By Ben Geman - 10/27/10 09:46 AM EDT
Waxman, Upton split on grid study
A study of power grid reliability has sparked the latest battle over Environmental Protection Agency regulations.
A North American Electric Reliability Corp. (NERC) report Tuesday warned that a quartet of planned rules could cut existing U.S. generation capacity by about 7 percent under a worst-case scenario, eating into the cushion needed to meet peak demand.
Rep. Fred Upton (R-Mich.) — who has the pole position to chair the powerful Energy and Commerce Committee if Republicans reclaim the House — said the study “highlights the devastating impact of EPA regulations at a time when our nation can least afford it.”
“The report underscores that we are woefully unprepared to meet our future energy needs — the current administration seems more focused on shutting plants down than fortifying our power needs with American-made energy,” Upton said in a statement to E2 Wire.
“The dirty little secret EPA has ignored is that by shuttering coal-fired power plants, energy costs will drastically increase and jobs will be lost. The Democratic-controlled Congress has done no oversight of an EPA that is clearly out of touch with the needs of our nation and economy. EPA has not been held accountable — this must change immediately,” Upton added.
Upton’s comments affirm that he’ll have EPA in the crosshairs if he chairs the committee.
Waxman calls report ‘deeply flawed’
Current Energy and Commerce Chairman Henry Waxman (D-Calif.) bashed the study by NERC, an industry-funded group that sets and enforces grid-reliability standards.
“This study was clearly designed to find problems instead of solutions — the same approach industry always takes,” Waxman said in a statement to the publication E&ENews PM.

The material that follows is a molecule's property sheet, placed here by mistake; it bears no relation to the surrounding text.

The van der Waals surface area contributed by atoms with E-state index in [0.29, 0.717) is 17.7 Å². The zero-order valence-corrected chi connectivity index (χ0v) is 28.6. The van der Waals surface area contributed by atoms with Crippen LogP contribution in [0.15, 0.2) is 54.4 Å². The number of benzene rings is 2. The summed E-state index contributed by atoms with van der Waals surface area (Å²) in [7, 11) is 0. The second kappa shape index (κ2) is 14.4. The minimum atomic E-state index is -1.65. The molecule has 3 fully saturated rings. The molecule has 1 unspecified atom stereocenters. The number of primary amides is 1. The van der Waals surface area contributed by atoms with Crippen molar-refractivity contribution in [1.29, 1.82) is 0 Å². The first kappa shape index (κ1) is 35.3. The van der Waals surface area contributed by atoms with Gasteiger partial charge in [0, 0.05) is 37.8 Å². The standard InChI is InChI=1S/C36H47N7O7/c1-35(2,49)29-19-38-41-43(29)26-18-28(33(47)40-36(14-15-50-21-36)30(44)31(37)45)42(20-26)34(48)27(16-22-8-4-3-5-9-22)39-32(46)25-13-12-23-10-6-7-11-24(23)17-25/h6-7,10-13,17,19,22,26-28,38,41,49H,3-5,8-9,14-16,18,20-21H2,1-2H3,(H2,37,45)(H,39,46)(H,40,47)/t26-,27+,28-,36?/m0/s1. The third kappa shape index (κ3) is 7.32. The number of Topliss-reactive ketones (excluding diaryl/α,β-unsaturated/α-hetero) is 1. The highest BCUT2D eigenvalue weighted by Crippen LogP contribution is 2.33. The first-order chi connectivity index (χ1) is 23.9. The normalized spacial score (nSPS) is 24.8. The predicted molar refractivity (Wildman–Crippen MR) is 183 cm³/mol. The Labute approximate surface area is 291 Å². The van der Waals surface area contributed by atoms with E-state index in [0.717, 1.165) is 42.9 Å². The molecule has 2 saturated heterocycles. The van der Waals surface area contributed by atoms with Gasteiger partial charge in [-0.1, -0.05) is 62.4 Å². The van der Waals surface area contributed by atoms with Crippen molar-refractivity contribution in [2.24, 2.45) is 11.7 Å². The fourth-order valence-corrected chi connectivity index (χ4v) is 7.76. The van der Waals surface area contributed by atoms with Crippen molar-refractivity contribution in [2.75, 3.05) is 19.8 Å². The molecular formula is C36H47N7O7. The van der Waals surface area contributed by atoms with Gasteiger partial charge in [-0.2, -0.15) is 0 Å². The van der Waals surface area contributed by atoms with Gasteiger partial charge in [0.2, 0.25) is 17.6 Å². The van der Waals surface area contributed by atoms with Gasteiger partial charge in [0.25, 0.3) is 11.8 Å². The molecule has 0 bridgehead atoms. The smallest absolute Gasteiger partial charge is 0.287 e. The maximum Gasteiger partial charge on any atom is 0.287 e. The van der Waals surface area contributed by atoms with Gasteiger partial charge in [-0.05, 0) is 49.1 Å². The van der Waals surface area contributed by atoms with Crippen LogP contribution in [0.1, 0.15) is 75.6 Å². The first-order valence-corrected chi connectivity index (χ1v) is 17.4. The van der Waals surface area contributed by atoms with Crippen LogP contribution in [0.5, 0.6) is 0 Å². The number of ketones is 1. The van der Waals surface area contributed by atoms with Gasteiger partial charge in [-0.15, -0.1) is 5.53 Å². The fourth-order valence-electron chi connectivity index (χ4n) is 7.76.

“Instead of assuming that industry will adopt solutions like improving energy efficiency and building new, clean generation to meet these important public health rules, this deeply flawed study assumes that companies won't act promptly and sensibly to maintain power system reliability,” Waxman added Tuesday.
The report forecasts retirements of plants that run on coal and other fossil fuels and looks at the effects of planned rules governing plants’ intake of cooling water, as well as rules to curb air pollutants like mercury and sulfur dioxide and tougher disposal requirements for wastes from coal-fired plants.
EPA also criticized the report, alleging it presents doom-and-gloom scenarios about rules that are only in the planning stages. “In reality, EPA has some discretion and will be more sensitive to reliability than NERC gives us credit for,” said EPA spokesman Brendan Gilfillan yesterday.
Green group, power industry lobbyists see the ink blots differently
The nonprofit Clean Energy Group quickly noted that cooling water intake rules — not tougher clean-air standards — have the greatest impact under the NERC analysis
“The NERC assessment affirms that the electric power industry can maintain electric system reliability while improving our air quality and protecting public health,” said Michael Bradley, executive director of the Clean Energy Group, which advocates for low-carbon power.
“The clear message from the report is that EPA’s proposed air rules aimed at curbing hazardous air emissions from power plants will have negligible impacts. Indeed, NERC’s projected retirements from air regulations are significantly lower than others have projected,” he said.
He added that when it comes to the water pollution rules, EPA “should give local and state regulators broad discretion in implementing these rules over a longer time horizon.”
Industry says it's worse than it appears
But Scott Segal, who represents power companies for the lobbying firm Bracewell & Giuliani, said the NERC report underestimates the effect of upcoming air pollution and coal-waste rules.
He said the analysis of clean air rules is too narrow because it looks only at the shuttering of plants for economic reasons.